9. ^ "Piano Lab. Amsterdam (56)". Duitsland Instituut Amsterdam. Retrieved 20 July 2017. 
  10. ^ "TEST Extra". Het Nutshuis. Retrieved 20 July 2017. 
  11. ^ a b "Dark Music Days. Program booklet". Retrieved 20 July 2017. 
  12. ^ Gottschalk, Jennie (2009). "Some upcoming events and promising instruments". Sound Expanse. Retrieved 20 July 2017. 
  13. ^ "Dunkle Zeiten im Kunstmuseum Villa Zanders". Bürgerportal Bergisch Gladbach. Retrieved 24 July 2017. 
  14. ^ a b "Concert (Performer's Kitchen 2016-17)". Quatuor Bozzini. Retrieved 2017-07-26. 
  15. ^ "VIOLS & OBJECTS (Concert program)" (PDF). music we'd like to hear. Retrieved 20 July 2017. 
  16. ^ Carlson, Erik. "Performances of music for violin and tape (mono)". Retrieved 20 July 2017. 
  17. ^ a b "Festival of Contemporary Dutch Music". REDCAT. Retrieved 20 July 2017. 
  18. ^ "Festival Program (2009)". Ostrava Center for New Music. Retrieved 20 July 2017. 
  19. ^ "Nordic Affect". November Music. Retrieved 24 July 2017. 
  20. ^ a b "'Taylan Susam, tombeau, 2014'". The TRANSIT Collection. MATRIX New Music Center. Retrieved 16 July 2017. 
  21. ^ Cowley, Julian (February 2013). "Review of 'Wandelweiser und so weiter'". The Wire. No. 348. 
  22. ^ Rosenstein, Michael (March 2013). "A continual reappraisal of what is in the process of happening: Wandelweiser und so weiter". Point of Departure. An online music journal. (42). Retrieved 14 July 2017. 
  23. ^ The Barton Workshop (2007). Philip Corner: Extreme Positions (CD). New World Records. ASIN B0047ZKJ5U. Retrieved 17 July 2017. 
  24. ^ Radu Malfatti (2007). Düsseldorf Vielfaches (CD). b-boim. Retrieved 17 July 2017. 
  25. ^ "kirkman's ladies". leaf sound / wave sound. Retrieved 23 July 2017. 
  26. ^ "De Tong van het Dikke Niets". Perdu. Retrieved 17 July 2017. 
  27. ^ Horn, Katharina. "triptych august 1972". Katharina Maschenka Horn – dancer and choreographer. Retrieved 20 July 2017. 
  28. ^ "Rede, daß ich Dich sehe". Perdu. Retrieved 20 July 2017. 
  29. ^ Vriezen, Samuel (2007). "Grind". Dietsche Warande en Belfort. 152 (4): 636. 
  30. ^ "Taylan Susam presents..." the wulf. Retrieved 15 July 2017.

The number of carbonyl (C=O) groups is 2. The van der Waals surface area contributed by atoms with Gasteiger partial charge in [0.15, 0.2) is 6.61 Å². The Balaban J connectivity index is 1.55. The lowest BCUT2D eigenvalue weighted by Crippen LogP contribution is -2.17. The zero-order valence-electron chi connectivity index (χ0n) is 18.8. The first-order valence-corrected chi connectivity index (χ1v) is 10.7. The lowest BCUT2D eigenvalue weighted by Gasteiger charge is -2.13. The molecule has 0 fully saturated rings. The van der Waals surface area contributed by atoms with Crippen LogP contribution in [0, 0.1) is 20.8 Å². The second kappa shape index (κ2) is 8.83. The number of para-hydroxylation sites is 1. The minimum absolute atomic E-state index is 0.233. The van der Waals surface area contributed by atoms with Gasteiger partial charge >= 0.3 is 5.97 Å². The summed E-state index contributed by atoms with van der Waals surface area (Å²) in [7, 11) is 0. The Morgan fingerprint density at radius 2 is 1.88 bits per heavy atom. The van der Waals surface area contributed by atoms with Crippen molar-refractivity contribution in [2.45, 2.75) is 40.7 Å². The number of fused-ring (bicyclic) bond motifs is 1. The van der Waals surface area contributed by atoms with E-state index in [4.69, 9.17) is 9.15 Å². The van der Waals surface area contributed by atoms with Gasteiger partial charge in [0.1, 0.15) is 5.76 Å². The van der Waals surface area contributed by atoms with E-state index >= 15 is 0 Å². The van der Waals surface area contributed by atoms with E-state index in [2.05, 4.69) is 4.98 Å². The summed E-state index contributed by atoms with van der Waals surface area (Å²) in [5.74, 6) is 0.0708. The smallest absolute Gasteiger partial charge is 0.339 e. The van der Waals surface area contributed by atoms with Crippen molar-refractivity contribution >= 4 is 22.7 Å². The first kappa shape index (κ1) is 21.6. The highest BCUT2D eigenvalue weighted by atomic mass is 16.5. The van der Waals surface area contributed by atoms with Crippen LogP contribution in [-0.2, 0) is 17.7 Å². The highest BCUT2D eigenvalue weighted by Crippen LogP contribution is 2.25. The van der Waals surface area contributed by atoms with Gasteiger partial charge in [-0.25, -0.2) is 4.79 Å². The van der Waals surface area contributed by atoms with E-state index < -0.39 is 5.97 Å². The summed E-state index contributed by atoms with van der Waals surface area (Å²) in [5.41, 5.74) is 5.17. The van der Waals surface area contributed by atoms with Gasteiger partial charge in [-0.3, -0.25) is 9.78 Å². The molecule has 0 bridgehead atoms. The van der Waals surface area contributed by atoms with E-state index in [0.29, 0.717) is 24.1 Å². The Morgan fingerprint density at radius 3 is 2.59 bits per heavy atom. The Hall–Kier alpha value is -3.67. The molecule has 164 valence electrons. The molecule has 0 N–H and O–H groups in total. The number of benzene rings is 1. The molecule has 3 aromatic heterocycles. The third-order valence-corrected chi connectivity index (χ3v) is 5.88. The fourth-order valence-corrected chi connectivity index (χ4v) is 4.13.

31. ^ "Taylan Susam". another timbre. Retrieved 15 July 2017. 
  32. ^ "Event: LOYALTY TO THE MATERIAL*". frac île-de-france. Retrieved 16 July 2017. 
  33. ^ "FACT mix 316: Julia Holter". FACT Magazine. Retrieved 16 July 2017. 
  34. ^ "Julia Holter: Music to Hear Now". WQXR. Retrieved 16 July 2017. 
  35. ^ Gottschalk, Jennie (2016). Experimental music since 1970. New York: Bloomsbury Academic. p. 34. ISBN 1628922494. 
  36. ^ Pinnell, Richard (August 2011). "Review of 'Droplets'". The Watchful Ear. Retrieved 14 July 2017. 
  37. ^ Barbiero, Daniel (2011). "AMN Reviews: Dominic Lash, Patrick Farmer, Sarah Hughes: Droplets (Another Timbre, at45)". Avant Music News. No. September 24, 2011. 
  38. ^ Glover, Richard (2010). "The compositional use of numerals in music notation". Music and numbers 2010 conference proceedings. Canterbury, UK: Canterbury Christchurch University. 
  39. ^ Kudirka, Joseph (2012). Extending the Invitation: Composing Notated Experimental Music for Performance (Doctoral thesis). University of Huddersfield. p. 112. 
  40. ^ Wolf, Daniel James (February 2007). "More Light: Taylan Susam". renewablemusic.blogspot.com. Retrieved 2017-07-14. 
  41. ^ Susam, Taylan (2009). "nocturnes". In Šťastný, Jaroslav. Ostrava Days 2009. Ostrava Center for New Music. p. 71. 
  42. ^ Rito, Justin (May 2013). "Eve Egoyan Celebrates Ann Southam at Glenn Gould Studio". I CARE IF YOU LISTEN. Retrieved 14 July 2017. 
  43. ^ Susam, Taylan. "what is a nocturne?". Retrieved 13 July 2017. 
  44. ^ Susam, Taylan (2014). tombeau (Musical score). Haan: Edition Wandelweiser. 
  45. ^ Susam, Taylan. "music for _". Retrieved 13 July 2017. 
  46. ^ Grundy, David (April 2012). "Review of 'Droplets'" (PDF). eartrip. No. 7. pp. 100–104.  See also, for a reading of O'Hara's personism: Burt, Steven. "Okay I'll Call You / Yes Call Me: Frank O'Hara's 'Personism'". Poets.org. Academy of American Poets. Retrieved 14 July 2017. 

External links[edit]